According to Vilsack, the Administration moved, earlier this summer, to quickly open conservation programs for emergency haying and grazing, lowered the interest rate for emergency loans, and, he stated, worked with crop insurance companies to provide more flexibility for farmers facing crop failures.
On Aug. 7, President Obama convened the White House Rural Council, and that body announced several measures the Administration will take to help drought-stricken producers.
• Provision of $30 million in additional funding to help producers to access water supplies and repair land;
• Increasing capacity for lending to small businesses, including farms and ranches; and
• Waiving of certain requirements on trucks, to get more drivers on the road in relief efforts.
The secretary underlined efforts by President Obama to keep abreast of the effects of the drought on farmers, but also noted, “While this is a difficult time for many producers, it’s important to understand that thanks to advances in farming technology, more diverse global markets, lower farm debt, and a stronger rural economy, farmers and ranchers are better prepared to face drought than in past years.”
Perhaps engaging in wishful thinking, Vilsack also said Americans should not see significant short-term food price increases or what he called “price spikes,” at the grocery store. Current estimates are that the drought could cause at least a 4 percent hike in food prices in 2013.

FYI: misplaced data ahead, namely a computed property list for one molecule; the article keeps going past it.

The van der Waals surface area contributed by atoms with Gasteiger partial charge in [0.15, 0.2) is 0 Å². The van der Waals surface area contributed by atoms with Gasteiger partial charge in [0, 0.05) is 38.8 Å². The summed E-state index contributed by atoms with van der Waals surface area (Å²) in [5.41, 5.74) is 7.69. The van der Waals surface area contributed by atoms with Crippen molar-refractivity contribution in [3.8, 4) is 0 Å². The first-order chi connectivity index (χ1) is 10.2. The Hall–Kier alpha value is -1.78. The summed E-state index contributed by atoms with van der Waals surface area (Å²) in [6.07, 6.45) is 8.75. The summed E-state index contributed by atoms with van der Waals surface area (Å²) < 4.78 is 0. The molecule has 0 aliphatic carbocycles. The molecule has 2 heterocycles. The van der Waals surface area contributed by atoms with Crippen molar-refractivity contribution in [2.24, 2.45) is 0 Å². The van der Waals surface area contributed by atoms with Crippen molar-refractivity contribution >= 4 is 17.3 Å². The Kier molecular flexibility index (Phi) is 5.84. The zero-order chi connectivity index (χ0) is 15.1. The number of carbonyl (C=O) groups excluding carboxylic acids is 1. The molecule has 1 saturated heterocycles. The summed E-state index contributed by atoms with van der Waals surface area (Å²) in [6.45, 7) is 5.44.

Vilsack said rises in commodity prices due to drought do not affect consumers at the grocery store, because 86 percent of food costs are for such items as transportation and energy. The secretary pointed out that raw farm commodities make up only about 14 percent of food prices. “In other words,” Vilsack stated, “if every commodity (whole beef cattle, bushels of corn, tons of butter, etc.) doubled in price tomorrow, food prices would increase by just 14 percent. And that won’t happen.”
Of course, the drought will cause displacement of vital commodity supplies, particularly corn, and that will affect the corn-based ethanol industry, livestock production, all of the manufacturing and food processing that makes use of King Corn, and ultimately, the export picture for American farmers.
While timely rains have aided soybeans this summer, corn producers are doing everything they can to alleviate the drought’s effects, and the USDA is doing what it can to help. No one can really predict how bad it will get, but few believe there will be much of a corn crop in what should have been a bin-busting year.
I’ll see ya.
An Iowa native, Peter Graham has been a rural newspaper editor for 39 years. He currently edits a twice-weekly paper in Western Iowa. You can contact him at (712) 642-2791 or [email protected] times.com